When we evaluate complexity of algorithms, we count the number of computation
steps, or of memory locations. But these costs are in arbitrary
units. For example we have no idea how long it takes on computer X to
actually execute one step of the algorithm. If you double the
computer speed, you divide the time taken by 2, independently of the
complexity formula, of the big-O complexity.
Hence this complexity is meaningful only up to a constant.
Hence, the 1/2 factor you mention is irrelevant. It is just the same
as changing the computer, or changing the time unit. If you count in
hours rather than seconds, you can get a whooping improvement factor of 3600.
But you wait just as long to get the answer.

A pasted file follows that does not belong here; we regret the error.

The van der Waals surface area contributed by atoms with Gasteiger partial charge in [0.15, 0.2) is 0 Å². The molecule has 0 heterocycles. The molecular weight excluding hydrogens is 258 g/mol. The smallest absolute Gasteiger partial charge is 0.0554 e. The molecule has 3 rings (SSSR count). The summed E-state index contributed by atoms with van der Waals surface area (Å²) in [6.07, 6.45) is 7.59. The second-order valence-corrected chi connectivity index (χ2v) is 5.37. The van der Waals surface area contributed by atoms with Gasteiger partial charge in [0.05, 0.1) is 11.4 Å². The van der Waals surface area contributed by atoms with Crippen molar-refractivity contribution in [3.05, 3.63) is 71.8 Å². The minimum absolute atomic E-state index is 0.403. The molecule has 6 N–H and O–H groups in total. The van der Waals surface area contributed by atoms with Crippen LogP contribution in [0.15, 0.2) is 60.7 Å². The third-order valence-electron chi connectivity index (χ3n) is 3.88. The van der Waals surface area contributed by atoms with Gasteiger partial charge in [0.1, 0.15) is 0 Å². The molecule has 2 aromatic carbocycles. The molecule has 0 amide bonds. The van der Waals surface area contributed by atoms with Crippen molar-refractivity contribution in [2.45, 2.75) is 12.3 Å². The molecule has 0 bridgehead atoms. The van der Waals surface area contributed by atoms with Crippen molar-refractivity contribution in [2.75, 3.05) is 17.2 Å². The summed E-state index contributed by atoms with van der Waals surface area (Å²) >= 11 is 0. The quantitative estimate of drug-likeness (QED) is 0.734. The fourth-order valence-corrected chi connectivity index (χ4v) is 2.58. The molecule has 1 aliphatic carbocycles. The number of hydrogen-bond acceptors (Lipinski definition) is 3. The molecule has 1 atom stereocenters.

Here I did not mention that since it is supposed to be an asymptotic estimate,
we first remove all that is asymptotically negligible
Another useful aspect of this definition of big-O is that you can
ignore in the analysis the fact that some computations steps are more
expensive than others. As long as there is a bound to the cost ratio
between steps, they can simply be all considered costing the
same. This can impact the total time only by a constant factor.
It does make complexity analysis simpler.